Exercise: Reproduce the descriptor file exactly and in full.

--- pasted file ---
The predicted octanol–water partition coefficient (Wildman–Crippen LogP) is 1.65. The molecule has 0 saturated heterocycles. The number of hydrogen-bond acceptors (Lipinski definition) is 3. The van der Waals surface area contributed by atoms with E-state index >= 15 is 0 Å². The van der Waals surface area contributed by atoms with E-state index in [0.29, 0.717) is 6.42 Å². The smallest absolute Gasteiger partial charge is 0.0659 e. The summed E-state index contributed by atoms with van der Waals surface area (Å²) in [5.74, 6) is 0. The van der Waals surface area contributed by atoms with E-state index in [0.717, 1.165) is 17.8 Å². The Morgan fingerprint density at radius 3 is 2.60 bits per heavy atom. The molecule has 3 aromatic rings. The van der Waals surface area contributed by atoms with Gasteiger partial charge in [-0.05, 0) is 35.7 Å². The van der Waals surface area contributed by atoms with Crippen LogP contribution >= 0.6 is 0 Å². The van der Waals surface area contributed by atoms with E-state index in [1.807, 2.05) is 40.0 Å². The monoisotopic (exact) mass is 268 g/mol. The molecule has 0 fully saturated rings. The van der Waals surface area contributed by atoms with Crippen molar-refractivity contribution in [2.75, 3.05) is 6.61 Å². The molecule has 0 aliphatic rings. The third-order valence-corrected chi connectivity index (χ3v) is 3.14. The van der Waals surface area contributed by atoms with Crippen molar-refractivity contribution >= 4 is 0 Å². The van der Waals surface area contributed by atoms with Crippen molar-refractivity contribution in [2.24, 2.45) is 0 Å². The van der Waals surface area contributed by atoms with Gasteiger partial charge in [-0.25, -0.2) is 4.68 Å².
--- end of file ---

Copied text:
The predicted octanol–water partition coefficient (Wildman–Crippen LogP) is 1.65. The molecule has 0 saturated heterocycles. The number of hydrogen-bond acceptors (Lipinski definition) is 3. The van der Waals surface area contributed by atoms with E-state index >= 15 is 0 Å². The van der Waals surface area contributed by atoms with E-state index in [0.29, 0.717) is 6.42 Å². The smallest absolute Gasteiger partial charge is 0.0659 e. The summed E-state index contributed by atoms with van der Waals surface area (Å²) in [5.74, 6) is 0. The van der Waals surface area contributed by atoms with E-state index in [0.717, 1.165) is 17.8 Å². The Morgan fingerprint density at radius 3 is 2.60 bits per heavy atom. The molecule has 3 aromatic rings. The van der Waals surface area contributed by atoms with Gasteiger partial charge in [-0.05, 0) is 35.7 Å². The van der Waals surface area contributed by atoms with Crippen LogP contribution >= 0.6 is 0 Å². The van der Waals surface area contributed by atoms with E-state index in [1.807, 2.05) is 40.0 Å². The monoisotopic (exact) mass is 268 g/mol. The molecule has 0 fully saturated rings. The van der Waals surface area contributed by atoms with Crippen molar-refractivity contribution in [2.75, 3.05) is 6.61 Å². The molecule has 0 aliphatic rings. The third-order valence-corrected chi connectivity index (χ3v) is 3.14. The van der Waals surface area contributed by atoms with Crippen molar-refractivity contribution >= 4 is 0 Å². The van der Waals surface area contributed by atoms with Crippen molar-refractivity contribution in [2.24, 2.45) is 0 Å². The van der Waals surface area contributed by atoms with Gasteiger partial charge in [-0.25, -0.2) is 4.68 Å².